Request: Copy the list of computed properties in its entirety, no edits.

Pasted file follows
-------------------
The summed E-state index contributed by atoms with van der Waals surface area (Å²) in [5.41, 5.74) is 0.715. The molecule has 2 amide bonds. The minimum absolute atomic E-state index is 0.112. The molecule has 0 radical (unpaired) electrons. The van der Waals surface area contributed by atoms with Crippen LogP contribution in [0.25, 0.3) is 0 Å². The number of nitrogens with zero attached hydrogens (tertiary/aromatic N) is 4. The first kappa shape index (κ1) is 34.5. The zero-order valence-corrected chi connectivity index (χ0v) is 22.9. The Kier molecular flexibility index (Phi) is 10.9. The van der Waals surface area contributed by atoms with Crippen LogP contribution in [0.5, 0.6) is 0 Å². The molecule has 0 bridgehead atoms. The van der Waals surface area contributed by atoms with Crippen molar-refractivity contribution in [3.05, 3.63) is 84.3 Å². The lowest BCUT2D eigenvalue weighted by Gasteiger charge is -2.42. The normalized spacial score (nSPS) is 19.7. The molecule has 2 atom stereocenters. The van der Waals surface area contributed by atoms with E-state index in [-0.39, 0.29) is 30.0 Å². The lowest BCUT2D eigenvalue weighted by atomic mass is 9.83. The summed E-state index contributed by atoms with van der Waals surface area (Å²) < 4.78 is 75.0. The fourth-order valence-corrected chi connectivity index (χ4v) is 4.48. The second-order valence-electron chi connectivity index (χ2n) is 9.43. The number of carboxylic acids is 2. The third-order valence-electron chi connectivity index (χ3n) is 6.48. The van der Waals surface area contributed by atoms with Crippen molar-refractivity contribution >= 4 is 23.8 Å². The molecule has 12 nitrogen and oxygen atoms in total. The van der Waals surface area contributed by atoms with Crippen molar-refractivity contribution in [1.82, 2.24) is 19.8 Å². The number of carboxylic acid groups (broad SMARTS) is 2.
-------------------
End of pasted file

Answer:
The summed E-state index contributed by atoms with van der Waals surface area (Å²) in [5.41, 5.74) is 0.715. The molecule has 2 amide bonds. The minimum absolute atomic E-state index is 0.112. The molecule has 0 radical (unpaired) electrons. The van der Waals surface area contributed by atoms with Crippen LogP contribution in [0.25, 0.3) is 0 Å². The number of nitrogens with zero attached hydrogens (tertiary/aromatic N) is 4. The first kappa shape index (κ1) is 34.5. The zero-order valence-corrected chi connectivity index (χ0v) is 22.9. The Kier molecular flexibility index (Phi) is 10.9. The van der Waals surface area contributed by atoms with Crippen LogP contribution in [0.5, 0.6) is 0 Å². The molecule has 0 bridgehead atoms. The van der Waals surface area contributed by atoms with Crippen molar-refractivity contribution in [3.05, 3.63) is 84.3 Å². The lowest BCUT2D eigenvalue weighted by Gasteiger charge is -2.42. The normalized spacial score (nSPS) is 19.7. The molecule has 2 atom stereocenters. The van der Waals surface area contributed by atoms with E-state index in [-0.39, 0.29) is 30.0 Å². The lowest BCUT2D eigenvalue weighted by atomic mass is 9.83. The summed E-state index contributed by atoms with van der Waals surface area (Å²) < 4.78 is 75.0. The fourth-order valence-corrected chi connectivity index (χ4v) is 4.48. The second-order valence-electron chi connectivity index (χ2n) is 9.43. The number of carboxylic acids is 2. The third-order valence-electron chi connectivity index (χ3n) is 6.48. The van der Waals surface area contributed by atoms with Crippen molar-refractivity contribution >= 4 is 23.8 Å². The molecule has 12 nitrogen and oxygen atoms in total. The van der Waals surface area contributed by atoms with Crippen molar-refractivity contribution in [1.82, 2.24) is 19.8 Å². The number of carboxylic acid groups (broad SMARTS) is 2.